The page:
I’ve put together a list of walking/hiking trails and lookouts on the Great Northern Peninsula from Bellburns and all communities to the North. I’ll be linking these with posts with images and more information on each trail as I am able to update. In 2020, I created a challenge to get them all completed, so now I encourage you all to join the challenge when you visit the Great Northern Peninsula for yourself.

Quirpon Island
Table Point Ecological Reserve, north of Bellburns
  • Trails from Bellburns to Reef’s Harbour (GNP Central-South):
  • Table Point Ecological Reserve (between Bellburns and River of Ponds)
  • River of Ponds Walking Trails
    • trail to the beach 3 km
    • trail to big pond (section still under development)
  • Hawke’s Bay
    • John Hogan Trail, 6.4 km
  • Port Saunders
  • Port au Choix
    • Dorset Trail
    • Coastal Trail
    • Phillip’s Garden Trail
    • Point Riche Trail
    • Barbace Cove Trail
  • Bartlett’s Harbour
  • New Ferolle
    • Old Ferolle Lighthouse Trail
  • Reef’s Harbour
    • St. Margaret’s Bay Trail
White Point Walking Trail, Bartlett’s Harbour
  • Trails from Plum Point to Eddies Cove East (GNP West):
  • Bird Cove
  • Plum Point
    • Basque Site Boardwalk
    • Mount St. Margaret Ski Club and Trails
    • St. Genevieve River Trail
  • St. Barbe to Forrester’s Point (interconnected trail network)
  • Anchor Point
    • Deep Cove Trail
    • Deep Cove Trail extension to gazebo and beach
    • Deep Cove Ski Club and Trails
  • Flower’s Cove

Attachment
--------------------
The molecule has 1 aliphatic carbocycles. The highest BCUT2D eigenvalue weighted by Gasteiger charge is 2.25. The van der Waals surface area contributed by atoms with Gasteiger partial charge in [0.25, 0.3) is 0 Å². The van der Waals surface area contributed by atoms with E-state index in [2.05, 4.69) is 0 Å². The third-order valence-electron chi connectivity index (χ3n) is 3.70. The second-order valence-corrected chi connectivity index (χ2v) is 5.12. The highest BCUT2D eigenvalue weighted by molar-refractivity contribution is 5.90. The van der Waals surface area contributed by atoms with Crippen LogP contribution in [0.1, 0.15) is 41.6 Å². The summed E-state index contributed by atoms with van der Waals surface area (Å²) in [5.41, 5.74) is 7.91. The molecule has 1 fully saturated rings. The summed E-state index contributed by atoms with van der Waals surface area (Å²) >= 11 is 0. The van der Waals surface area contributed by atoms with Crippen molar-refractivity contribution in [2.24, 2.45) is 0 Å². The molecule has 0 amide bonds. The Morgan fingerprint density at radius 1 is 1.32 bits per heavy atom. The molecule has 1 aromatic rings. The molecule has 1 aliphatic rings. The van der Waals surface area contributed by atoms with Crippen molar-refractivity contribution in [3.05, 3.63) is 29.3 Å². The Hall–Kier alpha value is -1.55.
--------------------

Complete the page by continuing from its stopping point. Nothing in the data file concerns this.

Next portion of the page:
• Nameless Cove
    • Flower’s Island Lighthouse Trail
  • Sandy Cove
    • Ecological Reserve for Longs Braya
Captain James Cook Cairn, Dog Peninsula, Bird Cove
  • Trails from Englee to Croque (GNP East):
  • Englee
    • Barr’d Island Trail
    • Locker’s Point Trail
    • White Point Trail
    • Shoe Pond Hill Trail
  • Roddickton
    • Heritage Trail
    • The Farm
    • Underground Salmon Hole
  • Bide Arm
    • Armistice Park Trail
  • Conche
    • Sailor Jack’s Hill Lookout
    • Glass Hole
    • Fox Head Trail
    • Captain Coupelongue Trail
    • Sleepy Cove Trail
  • Croque
  • Main Brook
    • Main Brook Park Rugged Trails
The view from the gazebo, Shoe Cove Trail, Englee
  • St. Anthony Basin Region (GNP North)
  • North Boat Harbour
    • Highlands Boardwalk
  • Wild Bight
  • Cook’s Harbour
    • Garge Coates’ Lookout
  • Goose Cove East
    • Pumbley Cove Trail
  • St. Anthony
    • Bottom Brook Trails
    • Lamage Point
    • Tea House Hill
    • American Base Trail
    • Daredevil Trail